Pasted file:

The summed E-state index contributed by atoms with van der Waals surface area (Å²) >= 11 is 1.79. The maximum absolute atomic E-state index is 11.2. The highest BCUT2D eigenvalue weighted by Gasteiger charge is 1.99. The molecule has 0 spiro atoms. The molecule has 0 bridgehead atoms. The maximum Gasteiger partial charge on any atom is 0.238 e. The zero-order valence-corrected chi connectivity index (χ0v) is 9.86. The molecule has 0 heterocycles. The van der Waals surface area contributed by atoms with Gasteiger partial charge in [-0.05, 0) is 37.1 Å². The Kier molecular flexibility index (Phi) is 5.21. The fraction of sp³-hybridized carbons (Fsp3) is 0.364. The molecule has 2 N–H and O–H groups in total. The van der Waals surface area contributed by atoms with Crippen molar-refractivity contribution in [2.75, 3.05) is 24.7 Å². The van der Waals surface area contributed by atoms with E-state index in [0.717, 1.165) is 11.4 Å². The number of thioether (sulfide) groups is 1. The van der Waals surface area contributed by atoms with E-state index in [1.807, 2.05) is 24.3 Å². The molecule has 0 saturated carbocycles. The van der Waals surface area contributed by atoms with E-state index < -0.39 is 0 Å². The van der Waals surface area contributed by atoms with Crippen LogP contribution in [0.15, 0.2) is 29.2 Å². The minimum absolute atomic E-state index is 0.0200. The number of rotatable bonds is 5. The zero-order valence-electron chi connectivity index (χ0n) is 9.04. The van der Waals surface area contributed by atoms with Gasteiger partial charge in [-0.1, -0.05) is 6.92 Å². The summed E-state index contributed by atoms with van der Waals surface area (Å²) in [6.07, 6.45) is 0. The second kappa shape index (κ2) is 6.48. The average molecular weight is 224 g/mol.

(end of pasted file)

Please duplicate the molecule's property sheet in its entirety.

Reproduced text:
The summed E-state index contributed by atoms with van der Waals surface area (Å²) >= 11 is 1.79. The maximum absolute atomic E-state index is 11.2. The highest BCUT2D eigenvalue weighted by Gasteiger charge is 1.99. The molecule has 0 spiro atoms. The molecule has 0 bridgehead atoms. The maximum Gasteiger partial charge on any atom is 0.238 e. The zero-order valence-corrected chi connectivity index (χ0v) is 9.86. The molecule has 0 heterocycles. The van der Waals surface area contributed by atoms with Gasteiger partial charge in [-0.05, 0) is 37.1 Å². The Kier molecular flexibility index (Phi) is 5.21. The fraction of sp³-hybridized carbons (Fsp3) is 0.364. The molecule has 2 N–H and O–H groups in total. The van der Waals surface area contributed by atoms with Crippen molar-refractivity contribution in [2.75, 3.05) is 24.7 Å². The van der Waals surface area contributed by atoms with E-state index in [0.717, 1.165) is 11.4 Å². The number of thioether (sulfide) groups is 1. The van der Waals surface area contributed by atoms with E-state index in [1.807, 2.05) is 24.3 Å². The molecule has 0 saturated carbocycles. The van der Waals surface area contributed by atoms with E-state index < -0.39 is 0 Å². The van der Waals surface area contributed by atoms with Crippen LogP contribution in [0.15, 0.2) is 29.2 Å². The minimum absolute atomic E-state index is 0.0200. The number of rotatable bonds is 5. The zero-order valence-electron chi connectivity index (χ0n) is 9.04. The van der Waals surface area contributed by atoms with Gasteiger partial charge in [-0.1, -0.05) is 6.92 Å². The summed E-state index contributed by atoms with van der Waals surface area (Å²) in [6.07, 6.45) is 0. The second kappa shape index (κ2) is 6.48. The average molecular weight is 224 g/mol.